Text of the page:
BHAṬṬ BĀṆĪ, recorded under the titleSavaiyye, is the name popularly given to the compositions of the Bhaṭṭs as included in the Gurū Granth Sāhib (pp. 1389-1409). Bhaṭṭs were bards or panegyrists who recited poetry lauding the grandeur of a ruler or the gallantry of a warrior. Bhaṭṭ was also used as an epithet for a learned Brāhmaṇ. In the Sikh tradition, Bhaṭṭs are poets with the personal experience and vision of the spirituality of the Gurūs whom they celebrate in their verse. According to Bhāī Santokh Siṅgh, Srī Gur Pratāp Sūraj Granth, "They were the Vedas incarnate" (p. 2121). The Bhaṭṭs are said to have originally lived on the bank of the River Sarasvatī which is also the name of the Indian mythological goddess of knowledge. They were thus called Sārasvat, i. e. the learned Brāhmaṇs. Those living on the other side of the Sarasvatī were called Gauṛ. They showed little interest in learning and contended themselves with alms given them by their patrons whose Baṅsāvalīnāmās or genealogies they recorded in their scrolls called vahīs. They are still found on the bank of the Sarasvatī in the Talauḍā (Jīnd), Bhādsoṅ (Lāḍvā) and Karsindhū (Safīdoṅ) villages in Haryāṇā. Some of these families shifted over to Sultānpur Lodhī, now in Kapūrthalā district of the Punjab, and settled there. Bhikhā and Ṭoḍā of these families embraced the Sikh faith during the time of Gurū Amar Dās. Bhāī Gurdās also gives in his Vārāṅ, XI. 21, a brief account of these Bhaṭṭs. What was the number of Bhaṭṭs whose compositions are included is a question not yet firmly answered. According to a tradition, Kalb, a leading Bhaṭṭ poet, took it upon himself to note down some of the verse of the Bhaṭṭs from the vahīs and passed it on to Gurū Arjan at the time of the compilation of the Holy Book. As for the number of Bhaṭṭ contributors to the Gurū Granth Sāhib, Sāhib Siṅgh, Tejā Siṅgh, Tāran Siṅgh and other modern scholars count 11 of them, whereas Santokh Siṅgh (Srī Gur Pratāp Sūraj Granth), Bhāī Vīr Siṅgh (Gurū Granth Kosh) and some others among the traditional scholars count 17, and Paṇḍit Kartār Siṅgh Dākhā puts the figure at 19. This variation in numbers is owed to the fact that the Bhaṭṭs used to sing in chorus and sometimes the chorus sung by a group went in the name of the leader and at other times individually in the names of the members of the group.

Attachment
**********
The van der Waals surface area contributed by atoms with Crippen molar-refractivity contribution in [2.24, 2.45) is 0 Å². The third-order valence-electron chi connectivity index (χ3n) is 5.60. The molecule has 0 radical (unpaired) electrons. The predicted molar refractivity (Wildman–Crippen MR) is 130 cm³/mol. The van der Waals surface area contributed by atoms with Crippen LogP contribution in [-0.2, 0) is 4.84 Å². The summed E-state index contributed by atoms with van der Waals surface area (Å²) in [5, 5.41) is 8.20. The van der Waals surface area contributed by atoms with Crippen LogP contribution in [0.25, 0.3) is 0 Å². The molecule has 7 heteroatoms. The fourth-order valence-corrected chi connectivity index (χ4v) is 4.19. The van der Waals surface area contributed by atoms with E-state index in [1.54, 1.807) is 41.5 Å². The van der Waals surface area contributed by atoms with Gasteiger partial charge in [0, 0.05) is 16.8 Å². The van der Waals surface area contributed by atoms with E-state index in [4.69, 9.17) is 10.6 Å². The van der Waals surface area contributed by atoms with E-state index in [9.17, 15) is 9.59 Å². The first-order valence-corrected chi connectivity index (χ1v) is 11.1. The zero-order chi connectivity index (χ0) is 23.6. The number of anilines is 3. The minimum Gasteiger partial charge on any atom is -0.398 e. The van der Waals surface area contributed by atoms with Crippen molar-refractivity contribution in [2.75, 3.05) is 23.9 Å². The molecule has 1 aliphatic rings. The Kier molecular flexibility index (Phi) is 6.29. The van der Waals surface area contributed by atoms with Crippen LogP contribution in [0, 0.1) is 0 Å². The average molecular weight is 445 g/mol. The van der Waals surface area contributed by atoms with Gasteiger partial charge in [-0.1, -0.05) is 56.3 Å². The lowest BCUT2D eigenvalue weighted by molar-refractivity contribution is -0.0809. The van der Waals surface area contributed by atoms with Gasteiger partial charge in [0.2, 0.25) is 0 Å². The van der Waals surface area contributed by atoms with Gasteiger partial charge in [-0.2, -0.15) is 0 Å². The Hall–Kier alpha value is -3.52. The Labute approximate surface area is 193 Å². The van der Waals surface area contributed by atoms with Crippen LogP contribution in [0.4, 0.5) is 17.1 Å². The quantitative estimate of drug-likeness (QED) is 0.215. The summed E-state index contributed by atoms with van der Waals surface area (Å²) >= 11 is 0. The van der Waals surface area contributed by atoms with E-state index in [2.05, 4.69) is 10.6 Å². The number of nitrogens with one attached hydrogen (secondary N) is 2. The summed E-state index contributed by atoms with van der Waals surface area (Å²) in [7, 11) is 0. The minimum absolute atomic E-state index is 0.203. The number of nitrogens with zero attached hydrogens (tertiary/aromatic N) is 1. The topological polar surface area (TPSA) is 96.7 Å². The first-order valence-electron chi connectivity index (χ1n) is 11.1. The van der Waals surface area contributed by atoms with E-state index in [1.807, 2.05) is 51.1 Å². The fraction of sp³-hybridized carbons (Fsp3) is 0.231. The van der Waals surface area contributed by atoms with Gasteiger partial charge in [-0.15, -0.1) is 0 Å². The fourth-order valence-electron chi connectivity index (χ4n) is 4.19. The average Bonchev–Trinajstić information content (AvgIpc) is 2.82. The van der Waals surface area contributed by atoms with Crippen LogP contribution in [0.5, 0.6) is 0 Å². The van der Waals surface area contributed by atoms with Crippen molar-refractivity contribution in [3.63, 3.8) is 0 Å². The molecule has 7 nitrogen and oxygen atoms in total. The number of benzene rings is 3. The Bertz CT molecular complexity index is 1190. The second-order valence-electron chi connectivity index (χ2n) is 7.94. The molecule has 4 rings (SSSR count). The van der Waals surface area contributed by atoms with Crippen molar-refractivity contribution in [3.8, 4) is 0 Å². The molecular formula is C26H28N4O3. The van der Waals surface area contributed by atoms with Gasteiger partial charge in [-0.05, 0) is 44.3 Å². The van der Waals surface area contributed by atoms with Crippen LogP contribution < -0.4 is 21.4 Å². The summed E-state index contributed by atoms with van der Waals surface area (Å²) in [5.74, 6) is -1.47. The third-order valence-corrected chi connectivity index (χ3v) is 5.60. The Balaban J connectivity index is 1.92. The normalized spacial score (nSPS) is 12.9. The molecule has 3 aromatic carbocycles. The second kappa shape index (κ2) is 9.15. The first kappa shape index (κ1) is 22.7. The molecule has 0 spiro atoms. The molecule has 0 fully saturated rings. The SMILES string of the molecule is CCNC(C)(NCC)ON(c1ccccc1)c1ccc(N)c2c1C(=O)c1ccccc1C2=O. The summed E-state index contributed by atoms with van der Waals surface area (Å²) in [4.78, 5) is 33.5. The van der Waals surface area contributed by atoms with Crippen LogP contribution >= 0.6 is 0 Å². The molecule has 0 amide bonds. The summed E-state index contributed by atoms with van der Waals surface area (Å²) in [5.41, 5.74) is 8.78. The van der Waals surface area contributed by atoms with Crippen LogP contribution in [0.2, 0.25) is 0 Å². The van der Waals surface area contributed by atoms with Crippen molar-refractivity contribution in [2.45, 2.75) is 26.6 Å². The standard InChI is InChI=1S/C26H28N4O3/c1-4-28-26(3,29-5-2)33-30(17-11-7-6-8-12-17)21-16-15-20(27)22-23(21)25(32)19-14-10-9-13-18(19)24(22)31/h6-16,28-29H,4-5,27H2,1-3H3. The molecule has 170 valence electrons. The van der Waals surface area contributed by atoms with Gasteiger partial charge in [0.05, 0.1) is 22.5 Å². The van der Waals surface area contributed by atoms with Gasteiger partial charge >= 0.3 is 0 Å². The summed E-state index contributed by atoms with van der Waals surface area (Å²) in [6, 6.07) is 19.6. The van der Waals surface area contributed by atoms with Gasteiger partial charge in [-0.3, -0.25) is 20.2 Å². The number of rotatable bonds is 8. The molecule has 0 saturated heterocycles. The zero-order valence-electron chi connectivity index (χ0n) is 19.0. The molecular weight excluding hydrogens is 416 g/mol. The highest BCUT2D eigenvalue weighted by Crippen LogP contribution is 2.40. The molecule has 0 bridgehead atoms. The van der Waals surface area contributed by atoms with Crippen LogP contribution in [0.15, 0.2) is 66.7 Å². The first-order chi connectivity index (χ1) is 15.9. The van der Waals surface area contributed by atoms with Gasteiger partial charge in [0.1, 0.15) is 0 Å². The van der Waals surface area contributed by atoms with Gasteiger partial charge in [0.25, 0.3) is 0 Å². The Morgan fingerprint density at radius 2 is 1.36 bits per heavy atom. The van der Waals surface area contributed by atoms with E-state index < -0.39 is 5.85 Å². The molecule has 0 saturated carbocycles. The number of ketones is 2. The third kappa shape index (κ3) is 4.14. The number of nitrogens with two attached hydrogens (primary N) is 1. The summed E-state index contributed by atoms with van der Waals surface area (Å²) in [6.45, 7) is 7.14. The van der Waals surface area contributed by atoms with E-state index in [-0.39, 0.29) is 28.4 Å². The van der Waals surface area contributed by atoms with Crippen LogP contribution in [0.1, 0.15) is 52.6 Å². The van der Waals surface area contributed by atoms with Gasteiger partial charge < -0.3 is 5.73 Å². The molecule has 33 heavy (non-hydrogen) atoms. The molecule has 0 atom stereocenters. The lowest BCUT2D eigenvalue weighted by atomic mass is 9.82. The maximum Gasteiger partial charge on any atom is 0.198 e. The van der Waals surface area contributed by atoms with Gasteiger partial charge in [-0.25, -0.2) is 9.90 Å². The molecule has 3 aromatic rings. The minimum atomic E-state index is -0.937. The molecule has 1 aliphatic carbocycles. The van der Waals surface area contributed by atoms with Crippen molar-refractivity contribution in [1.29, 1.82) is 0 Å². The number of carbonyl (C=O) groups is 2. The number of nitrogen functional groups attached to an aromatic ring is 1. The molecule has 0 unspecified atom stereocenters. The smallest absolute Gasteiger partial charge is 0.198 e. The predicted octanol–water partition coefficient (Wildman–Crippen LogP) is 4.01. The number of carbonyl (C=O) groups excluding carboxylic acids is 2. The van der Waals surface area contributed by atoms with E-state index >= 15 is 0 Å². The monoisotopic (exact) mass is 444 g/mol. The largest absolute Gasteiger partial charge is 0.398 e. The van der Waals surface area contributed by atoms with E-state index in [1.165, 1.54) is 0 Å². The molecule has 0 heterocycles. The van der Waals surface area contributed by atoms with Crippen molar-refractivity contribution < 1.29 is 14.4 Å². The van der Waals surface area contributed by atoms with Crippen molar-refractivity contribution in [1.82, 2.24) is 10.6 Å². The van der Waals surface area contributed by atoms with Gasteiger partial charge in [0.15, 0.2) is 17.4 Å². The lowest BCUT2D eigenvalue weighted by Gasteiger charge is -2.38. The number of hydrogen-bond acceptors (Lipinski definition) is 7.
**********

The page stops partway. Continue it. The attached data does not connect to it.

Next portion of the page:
From among the 17 Bhaṭṭs whose compositions figure in the Gurū Granth Sāhib, Bhikhā, son of Rayyā, was a resident of Sultānpur Lodhī and had been a follower of Gurū Amar Dās. Of the total 123 savaiyye in the Gurū Granth Sāhib two are of his composition, both in praise of Gurū Amar Dās. Of the remaining sixteen Bhaṭṭ contributors, four are his sons; Kalh, also called Kalsahār or Kal Ṭhākur, who is reckoned to be the most learned of all the Bhaṭṭs, has 53 savaiyye, 10 in praise of Gurū Nānak, 9 each in praise of Gurū Aṅgad and Gurū Amar Dās, 13 in praise of Gurū Rām Dās and 12 in praise of Gurū Arjan; Jālap who had migrated to Goindvāl with his father has four savaiyye, to his name all of which are in praise of Gurū Amar Dās; Kīrat (d. 1634) has eight savaiyye four each in praise of Gurū Amar Dās and Gurū Rām Dās; and Mathurā 12, all in praise of Gurū Rām Dās. Salh who has three savaiyye extolling the pre-eminence of Gurū Amar Dās (1) and Gurū Rām Dās (2), and Bhalh who has one savaiyyā in praise of Gurū Amar Dās were the sons of Sekhā, a brother of Rayyā. Balh who has five savaiyye stressing the spiritual oneness of the Gurūs was the son of Tokhā, another brother of Rayyā. Haribaṅs, the eldest son of Gokhā, a brother of Rayyā, has two savaiyye both in praise of Gurū Arjan. Nalh has five savaiyye all in praise of Gurū Rām Dās. Dās, also spelt as Dāsu or Dāsi, has composed ten savaiyye including one written conjointly with Sevak who, in addition to this one, has four savaiyye of his own. Parmānand's five savaiyye are in praise of Gurū Rām Dās, Ṭal's single one in praise of Gurū Aṅgad. Jalan has two savaiyye, both in praise of Gurū Rām Dās, Jalh one in praise of Gurū Amar Dās and Gayand five which glorify Gurū Rām Dās. Of the total 123, ten each pay homage to Gurū Nānak and Gurū Aṅgad, 22 to Gurū Amar Dās, 60 to Gurū Rām Dās and 21 to Gurū Arjan.

        The main purpose of these savaiyyās is to acclaim the Gurūs, not as individuals but as the revelation they embodied. The Bhaṭṭs see the Gurūs as one light, as one spirit passing from one body to the other. Bhaṭṭ Kīrat, for instance : “Just as (Gurū) Aṅgad was ever the part of Gurū Nānak's being so is Gurū Rām Dās of (Gurū) Amar Dās's" (GG, 1405). Again, Bhaṭṭ Kalh: "From Gurū Nānak was Aṅgad; from Aṅgad, Amar Dās received the sublime rank. From Gurū Rām Dās descended Gurū Arjan, the great devotee of God" (GG, 1407). This concept of all the Gurūs being one light, one voice has informed all along the Sikh belief and development and constitutes today a fundamental principle of the faith.


  1. Tāran Siṅgh, Srī Gurū Granth Sāhib Jī dā Sāhitik Itihās. Amritsar, n. d.
  2. Sāhib Siṅgh, Bhaṭṭāṅ de Savaiyye Saṭīk. Amritsar, 1972
  3. Gurdit Siṅgh, Giānī, Itihās Srī Gurū Granth Sāhib, Delhi, 1990
  4. Kohli, Surindar Singh, A Critical Study of Adi Granth. Delhi, 1961

Gurdev Siṅgh